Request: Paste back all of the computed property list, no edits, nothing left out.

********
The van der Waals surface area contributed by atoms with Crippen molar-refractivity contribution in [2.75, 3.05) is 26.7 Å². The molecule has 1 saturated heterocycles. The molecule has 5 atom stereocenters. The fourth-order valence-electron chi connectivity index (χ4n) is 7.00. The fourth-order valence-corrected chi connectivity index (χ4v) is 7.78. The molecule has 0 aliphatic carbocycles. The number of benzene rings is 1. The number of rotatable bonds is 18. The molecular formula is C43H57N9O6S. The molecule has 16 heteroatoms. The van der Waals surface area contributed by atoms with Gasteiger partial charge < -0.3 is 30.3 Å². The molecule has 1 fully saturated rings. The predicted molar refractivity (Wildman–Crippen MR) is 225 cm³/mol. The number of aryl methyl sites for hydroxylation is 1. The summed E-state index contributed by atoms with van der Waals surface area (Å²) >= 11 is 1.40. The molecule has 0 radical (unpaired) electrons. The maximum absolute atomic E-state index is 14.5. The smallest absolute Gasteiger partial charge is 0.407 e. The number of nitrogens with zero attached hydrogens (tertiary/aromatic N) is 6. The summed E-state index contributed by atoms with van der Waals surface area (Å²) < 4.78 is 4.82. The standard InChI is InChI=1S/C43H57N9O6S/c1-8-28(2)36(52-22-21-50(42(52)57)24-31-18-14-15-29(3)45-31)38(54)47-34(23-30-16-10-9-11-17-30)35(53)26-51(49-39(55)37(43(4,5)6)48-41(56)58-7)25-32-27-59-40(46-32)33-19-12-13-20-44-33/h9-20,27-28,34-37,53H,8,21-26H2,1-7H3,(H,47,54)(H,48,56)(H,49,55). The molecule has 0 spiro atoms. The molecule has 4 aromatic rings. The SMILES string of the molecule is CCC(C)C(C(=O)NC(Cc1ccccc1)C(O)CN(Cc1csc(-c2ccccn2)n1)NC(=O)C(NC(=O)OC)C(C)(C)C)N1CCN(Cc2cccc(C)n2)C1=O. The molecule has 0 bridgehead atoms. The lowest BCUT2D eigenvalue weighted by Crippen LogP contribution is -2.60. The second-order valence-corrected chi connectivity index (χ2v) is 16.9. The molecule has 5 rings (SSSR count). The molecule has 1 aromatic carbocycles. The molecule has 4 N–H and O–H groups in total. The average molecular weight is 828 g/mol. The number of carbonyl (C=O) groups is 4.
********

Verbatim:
The van der Waals surface area contributed by atoms with Crippen molar-refractivity contribution in [2.75, 3.05) is 26.7 Å². The molecule has 1 saturated heterocycles. The molecule has 5 atom stereocenters. The fourth-order valence-electron chi connectivity index (χ4n) is 7.00. The fourth-order valence-corrected chi connectivity index (χ4v) is 7.78. The molecule has 0 aliphatic carbocycles. The number of benzene rings is 1. The number of rotatable bonds is 18. The molecular formula is C43H57N9O6S. The molecule has 16 heteroatoms. The van der Waals surface area contributed by atoms with Gasteiger partial charge < -0.3 is 30.3 Å². The molecule has 1 fully saturated rings. The predicted molar refractivity (Wildman–Crippen MR) is 225 cm³/mol. The number of aryl methyl sites for hydroxylation is 1. The summed E-state index contributed by atoms with van der Waals surface area (Å²) >= 11 is 1.40. The molecule has 0 radical (unpaired) electrons. The maximum absolute atomic E-state index is 14.5. The smallest absolute Gasteiger partial charge is 0.407 e. The number of nitrogens with zero attached hydrogens (tertiary/aromatic N) is 6. The summed E-state index contributed by atoms with van der Waals surface area (Å²) < 4.78 is 4.82. The standard InChI is InChI=1S/C43H57N9O6S/c1-8-28(2)36(52-22-21-50(42(52)57)24-31-18-14-15-29(3)45-31)38(54)47-34(23-30-16-10-9-11-17-30)35(53)26-51(49-39(55)37(43(4,5)6)48-41(56)58-7)25-32-27-59-40(46-32)33-19-12-13-20-44-33/h9-20,27-28,34-37,53H,8,21-26H2,1-7H3,(H,47,54)(H,48,56)(H,49,55). The molecule has 0 spiro atoms. The molecule has 4 aromatic rings. The SMILES string of the molecule is CCC(C)C(C(=O)NC(Cc1ccccc1)C(O)CN(Cc1csc(-c2ccccn2)n1)NC(=O)C(NC(=O)OC)C(C)(C)C)N1CCN(Cc2cccc(C)n2)C1=O. The molecule has 0 bridgehead atoms. The lowest BCUT2D eigenvalue weighted by Crippen LogP contribution is -2.60. The second-order valence-corrected chi connectivity index (χ2v) is 16.9. The molecule has 5 rings (SSSR count). The molecule has 1 aromatic carbocycles. The molecule has 4 N–H and O–H groups in total. The average molecular weight is 828 g/mol. The number of carbonyl (C=O) groups is 4.